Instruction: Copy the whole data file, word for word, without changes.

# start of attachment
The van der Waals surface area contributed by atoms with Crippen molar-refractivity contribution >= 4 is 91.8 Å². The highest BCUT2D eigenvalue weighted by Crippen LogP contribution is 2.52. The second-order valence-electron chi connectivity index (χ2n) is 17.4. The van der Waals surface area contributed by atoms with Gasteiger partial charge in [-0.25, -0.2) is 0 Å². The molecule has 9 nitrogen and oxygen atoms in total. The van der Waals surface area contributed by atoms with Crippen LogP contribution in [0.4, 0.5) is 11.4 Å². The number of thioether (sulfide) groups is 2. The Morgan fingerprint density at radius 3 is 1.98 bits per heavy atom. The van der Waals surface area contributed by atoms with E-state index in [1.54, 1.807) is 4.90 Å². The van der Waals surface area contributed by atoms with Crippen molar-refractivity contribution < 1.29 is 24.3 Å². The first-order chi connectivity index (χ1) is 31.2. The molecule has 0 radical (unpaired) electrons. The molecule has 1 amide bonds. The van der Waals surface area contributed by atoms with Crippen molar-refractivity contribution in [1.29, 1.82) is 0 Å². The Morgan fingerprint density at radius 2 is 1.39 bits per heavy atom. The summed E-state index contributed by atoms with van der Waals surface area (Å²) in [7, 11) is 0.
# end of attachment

The van der Waals surface area contributed by atoms with Crippen molar-refractivity contribution >= 4 is 91.8 Å². The highest BCUT2D eigenvalue weighted by Crippen LogP contribution is 2.52. The second-order valence-electron chi connectivity index (χ2n) is 17.4. The van der Waals surface area contributed by atoms with Gasteiger partial charge in [-0.25, -0.2) is 0 Å². The molecule has 9 nitrogen and oxygen atoms in total. The van der Waals surface area contributed by atoms with Crippen LogP contribution in [0.4, 0.5) is 11.4 Å². The number of thioether (sulfide) groups is 2. The Morgan fingerprint density at radius 3 is 1.98 bits per heavy atom. The van der Waals surface area contributed by atoms with E-state index in [1.54, 1.807) is 4.90 Å². The van der Waals surface area contributed by atoms with Crippen molar-refractivity contribution < 1.29 is 24.3 Å². The first-order chi connectivity index (χ1) is 31.2. The molecule has 0 radical (unpaired) electrons. The molecule has 1 amide bonds. The van der Waals surface area contributed by atoms with Crippen molar-refractivity contribution in [1.29, 1.82) is 0 Å². The Morgan fingerprint density at radius 2 is 1.39 bits per heavy atom. The summed E-state index contributed by atoms with van der Waals surface area (Å²) in [7, 11) is 0.